It forced local agencies to develop new ways of engaging the public in land-use processes. Many local agencies pivoted to online decisionmaking to keep the housing and discretionary process moving. Zoom and GoToMeeting became the primary public process platforms for decisionmaking, proving that the public’s business doesn’t need to be conducted in person 

As a result, the planning profession is participating in a worldwide beta test of efficient and inclusive processes conducted via cell phones and home computers. Smartphones, Zoom, and GoToMeeting have not only made it much easier for more people to participate, they also have reduced the potential for rancorous debate while invalidating any previous requirementthat someone show up in person to be acknowledged at a hearingLocal governments that weren’t already fully online for applications are finding that in-person visits to planning agencies are less and less necessary. 

At the same time, governments and other employers realized that people can effectively work from home. This could steer development away from “offices” and provide more land for housing.  

Black Lives Matter, land use, and institutionalized racism 

The parallel surge of the BLM movement during the pandemic — on the heels of books like Natalie Moore’s “The South Side,” Richard Rothstein’s “The Color of Law,” and Randy Shaw’s “Generation Priced Out” — was a wakeup call to planners. It laid bare how we as a profession helped racism through exclusionary land use and zoning policies, growth caps, a prevalence of, and emphasis on, single-family zoning, discretionary project review, landmarks preservation, and other structures we thought were well meaning 

These structures, led and nurtured by federal, state, and local planning decisions, massively suppressed the housing supply in communities that most needed it. Now California suffers from a statewide dearth of affordable housing. While housing supply, or the lack thereof, has been a political decisionhousing affordability is an economic outcome based on numerous market-based factors. 

Planners should not confuse the two. Rent control programs are band-aids because they don’t address the problem of supply — as demonstrated in Berkeley and Santa Monica, where housing is unaffordable because supply lagged despite decades of rent control. For exampleBerkeley approved fewer than 200 new dwelling units between 1970 and 1995.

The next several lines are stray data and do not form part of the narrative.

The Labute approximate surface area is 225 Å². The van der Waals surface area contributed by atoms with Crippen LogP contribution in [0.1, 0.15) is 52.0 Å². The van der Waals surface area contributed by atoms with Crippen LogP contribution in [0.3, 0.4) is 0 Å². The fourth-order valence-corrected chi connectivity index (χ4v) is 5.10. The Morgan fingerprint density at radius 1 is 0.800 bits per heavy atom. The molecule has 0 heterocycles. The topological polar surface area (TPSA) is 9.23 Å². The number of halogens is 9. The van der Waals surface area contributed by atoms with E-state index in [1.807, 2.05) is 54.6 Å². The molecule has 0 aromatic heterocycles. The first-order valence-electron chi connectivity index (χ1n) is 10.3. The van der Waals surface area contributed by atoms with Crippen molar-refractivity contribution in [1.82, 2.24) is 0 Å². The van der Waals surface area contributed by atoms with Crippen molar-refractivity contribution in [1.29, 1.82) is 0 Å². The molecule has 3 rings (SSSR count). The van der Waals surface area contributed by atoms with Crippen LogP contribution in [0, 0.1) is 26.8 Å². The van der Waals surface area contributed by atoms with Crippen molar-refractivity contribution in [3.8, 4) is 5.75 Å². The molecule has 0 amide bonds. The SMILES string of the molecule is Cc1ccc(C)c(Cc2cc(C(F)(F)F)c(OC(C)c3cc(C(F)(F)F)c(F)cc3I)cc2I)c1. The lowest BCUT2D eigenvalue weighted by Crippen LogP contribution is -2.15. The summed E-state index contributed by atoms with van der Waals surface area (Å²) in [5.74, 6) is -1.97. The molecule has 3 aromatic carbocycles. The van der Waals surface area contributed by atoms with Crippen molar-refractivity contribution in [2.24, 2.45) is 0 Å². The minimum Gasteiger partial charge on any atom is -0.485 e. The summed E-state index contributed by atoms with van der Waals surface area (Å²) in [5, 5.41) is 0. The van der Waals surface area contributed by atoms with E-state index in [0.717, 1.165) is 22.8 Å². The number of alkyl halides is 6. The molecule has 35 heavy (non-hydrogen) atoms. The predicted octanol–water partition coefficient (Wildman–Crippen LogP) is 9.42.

The focus on institutionalized racism follows recent state legislative efforts to remove local agencies from making a host of decisions on new housing. The State Density Bonus Law and the Housing Accountability Act have significantly reduced the allowance for public input on many kinds of housing development projects. This does not excite cities used to lengthier and more discretionary processes. Planners are stuck in the middle trying to be responsive to local political decisionmakers and community participants, while also trying to comply with more, and more aggressive, state laws. More by-right zoning, implementation tied to policy development, and limitations on housing discretion will be implemented much more broadly statewide in the coming months and years.  

Bills like SB 330, SB 35, and AB 2162 are examples. Local control and the politicization and focalization of land use are primary reasons for the 50-year lack of housing production. The State and Councils of Government will be pushing for much larger increments of new housing. CEQA is being pushed aside, as housing opponents are unable to use it to challenge qualifying housing projects in urbanized areas.  

The widely recognized inequities of single-family and very lowdensity zoning are also being targeted by the stateWe see this in the advent of compulsory requirements for ADUs and Junior ADUs, which are essentially eliminating single-family zoning across the state. The trend to more intensively using urbanized land byright, particularly in urbanized and transit-oriented areas, will continue to grow.  

Where do we go from here? 

As many locales begin the difficult process of reexamining their land use policies with BLM in mind, everything about our profession is up for re-examinationAnd as the legislature and local agencies work toward greater housing equity and supply, they will also be looking for ways to make digital access the norm in planning operations. Planners should take this time to listen and to advise their decision-makers on the best paths forward. Your energy and courage will be required in all of this. 

Return to the September issue here.

MARK RHOADES, AICP, has been a prac­tic­ing urban plan­ner in Cali­fornia for more than 30 years, in­clud­ing 10 years as City Plan­ning Manager for the City of Berkeley. He is a member of the California Plan­ning Round­table, which just released “Planning to House California – Beyond 2020.” Rhoades studied urban planning at Cal Poly Pomona and UC Berkeley, and holds a bachelor’s degree in political science and urban studies from UC Riverside. He was editor of Northern News from 1994-1996 and Section Director of APA California–Northern from 1999–2000. He now focuses on housing policy and implementation, primarily through the Rhoades Planning Group. This is the fifth in a series of articles from our past Section Directors. 

 

Reflections between Zoom meetings

Reflections between Zoom meetings

By Hanson Hom, AICP, ASLA, May 7, 2020

AS I WRITE THIS, I am enjoying a respite from yet another Zoom meeting. It’s ironic that, a few months ago when life was “normal,” we complained about having to rush from one meeting to another, and getting pulled away from the quiet time we need to do “real work.” 

I am now yearning for those in-person meetings where I didn’t have to virtually “raise my hand” to speak, or think about when I might be able to get a haircut. Sitting here at my laptop, without video, audio, apps, or Wi-Fi, seems almost primitive, and maybe too quiet. I ponder the state of our lives, how they might change post-COVID-19, and what we as planners could be doing beyond virtual conferences and meetings. Here are some thoughts.